Is Chocolate Bad For Cats?
You know it's bad for dogs but is chocolate bad for cats, too? Find out and learn what to do if your feline friend ingests this sweet.
Is chocolate bad for cats? The typical cat doesn't have a sweet tooth, but some cats may accidentally ingest chocolate via cookies, cakes, breads, ice cream or candy. Being an informed pet owner or pet sitter is key.
Why Is Chocolate Bad for Cats?
According to Dr. Taylor Truitt, a veterinarian and the co-founder of The Vet Set, the two compounds in chocolate that are toxic to cats are theobromine and caffeine -- both of which fall under a chemical group called methylxanthines. These are the same two compounds that are toxic to dogs. "Methylxanthines stimulate the cardiac and nervous systems causing excitation, hyperactivity, an elevated heart rate and even psychosis," says Dr. Truitt.
What Are the Signs and Symptoms of Chocolate Ingestion?
According to the American Society for the Prevention of Cruelty to Animals (ASPCA), the signs and symptoms a cat exhibits after ingesting chocolate depend upon the type, amount and its level of toxicity. These include nausea and vomiting, agitation, abdominal pain or discomfort, increased thirst, muscle tremors, fever and seizures.
A cat can also suffer from cardiac arrhythmia after ingesting a toxic amount of chocolate and an arrhythmia isn't something cat owners would be able to detect on their own. If a highly toxic amount of chocolate was consumed it could be deadly, so it's important to keep a watchful eye on your cat and keep chocolate locked away or out of reach.
What About Different Types of Chocolate?
The darker the chocolate, the greater the toxicity. For example, "If you compare one ounce of dark chocolate with one ounce of milk chocolate, the dark chocolate ounce for ounce has a much greater concentration of theobromine and caffeine versus the milk chocolate due to its higher cocoa concentration," says Dr. Truitt.
Here's how type and size determine toxicity:
- Lower Toxicity
White chocolate has a low level of methylxanthines, so it's minimally toxic. Milk chocolate has a higher level of methylxanthines than white chocolate but compared with darker chocolate it's considered less toxic to cats.
- Higher Toxicity
Dark baker's chocolate has a very high level of methylxanthines. Dry, unsweetened cocoa powder contains the most concentrated levels of methylxanthines and is the most toxic of all types of chocolate to cats.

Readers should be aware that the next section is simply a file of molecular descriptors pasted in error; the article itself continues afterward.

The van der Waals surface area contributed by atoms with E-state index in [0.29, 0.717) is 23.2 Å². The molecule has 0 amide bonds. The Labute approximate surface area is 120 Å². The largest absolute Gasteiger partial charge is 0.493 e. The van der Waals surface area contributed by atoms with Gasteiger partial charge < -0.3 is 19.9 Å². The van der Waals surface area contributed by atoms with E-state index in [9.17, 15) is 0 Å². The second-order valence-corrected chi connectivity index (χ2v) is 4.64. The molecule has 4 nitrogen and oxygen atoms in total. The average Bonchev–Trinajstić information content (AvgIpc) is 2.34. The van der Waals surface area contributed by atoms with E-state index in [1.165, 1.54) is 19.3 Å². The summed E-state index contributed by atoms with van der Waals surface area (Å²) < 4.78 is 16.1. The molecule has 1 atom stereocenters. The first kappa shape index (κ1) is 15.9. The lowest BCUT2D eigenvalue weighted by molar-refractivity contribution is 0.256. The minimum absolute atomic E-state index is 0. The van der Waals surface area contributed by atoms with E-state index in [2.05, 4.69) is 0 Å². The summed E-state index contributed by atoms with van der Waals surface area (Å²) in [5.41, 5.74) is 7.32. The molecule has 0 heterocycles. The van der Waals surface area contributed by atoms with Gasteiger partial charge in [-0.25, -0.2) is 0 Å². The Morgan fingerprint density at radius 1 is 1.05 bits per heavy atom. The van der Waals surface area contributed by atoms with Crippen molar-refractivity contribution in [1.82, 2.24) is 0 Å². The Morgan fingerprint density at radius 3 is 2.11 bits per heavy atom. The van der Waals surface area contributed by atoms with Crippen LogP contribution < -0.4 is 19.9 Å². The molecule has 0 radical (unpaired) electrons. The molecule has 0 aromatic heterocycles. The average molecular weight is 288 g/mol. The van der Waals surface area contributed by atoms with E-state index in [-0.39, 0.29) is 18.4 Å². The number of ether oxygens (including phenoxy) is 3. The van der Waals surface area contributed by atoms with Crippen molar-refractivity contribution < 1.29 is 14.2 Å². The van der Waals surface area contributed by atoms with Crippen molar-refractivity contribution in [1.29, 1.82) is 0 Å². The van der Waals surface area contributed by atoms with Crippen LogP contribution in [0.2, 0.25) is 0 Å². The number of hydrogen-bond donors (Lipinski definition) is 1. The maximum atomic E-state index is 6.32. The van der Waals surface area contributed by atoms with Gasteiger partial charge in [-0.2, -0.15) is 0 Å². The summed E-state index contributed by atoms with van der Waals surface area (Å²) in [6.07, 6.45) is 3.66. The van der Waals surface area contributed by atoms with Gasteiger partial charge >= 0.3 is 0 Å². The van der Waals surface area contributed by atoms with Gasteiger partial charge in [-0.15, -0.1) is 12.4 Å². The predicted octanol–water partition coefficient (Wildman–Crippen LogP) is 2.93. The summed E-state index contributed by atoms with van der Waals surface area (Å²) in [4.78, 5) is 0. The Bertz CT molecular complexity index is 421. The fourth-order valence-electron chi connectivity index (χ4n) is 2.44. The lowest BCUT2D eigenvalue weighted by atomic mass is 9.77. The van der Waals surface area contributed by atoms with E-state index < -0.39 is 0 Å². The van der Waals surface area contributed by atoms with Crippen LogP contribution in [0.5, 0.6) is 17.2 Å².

Dr. Truitt explains that chocolate consumption is a ratio between the amount the cat weighs, the amount the cat consumes and the percentage of cocoa in the chocolate. If a large heavy cat consumes milk chocolate he would have to consume more compared to a smaller cat that consumes milk chocolate to equal the toxicity level.
When Should You Visit the Vet?
Dr. Truitt says, "Cats showing more than mild restlessness should be seen by a veterinarian immediately." If you ever have any concerns about the amount of chocolate your cat has consumed, contact your veterinarian right away to evaluate the potential toxic amount consumed.
"Fortunately, cats consuming chocolate is a much more rare incidence versus dogs where it's quite common," says Dr. Truitt. If your cat is suspected of having consumed chocolate and is showing any of the above listed signs and symptoms, this could be an emergency, and veterinary care should be sought immediately.
Interested in how chocolate affects other pets? Take a gander at My Dog Ate Chocolate But Seems OK: What Do I Do?
Laura Richards is a Boston-based freelance writer and the mother of four boys including a set of identical twins and is also mom to three rescue pets: Scarlett, a 7-year-old beagle, and Edith and Ollie, 15-year-old identical twin black cats. She has written for numerous parenting publications and is the president of On Point Communications.
* This article is for general informational purposes only. It is not intended nor implied to be providing medical advice and is not a substitute for such advice. The reader should always consult a health care provider concerning any medical condition or treatment plan. Neither Care.com nor the author assumes any responsibility or liability with respect to use of any information contained herein.
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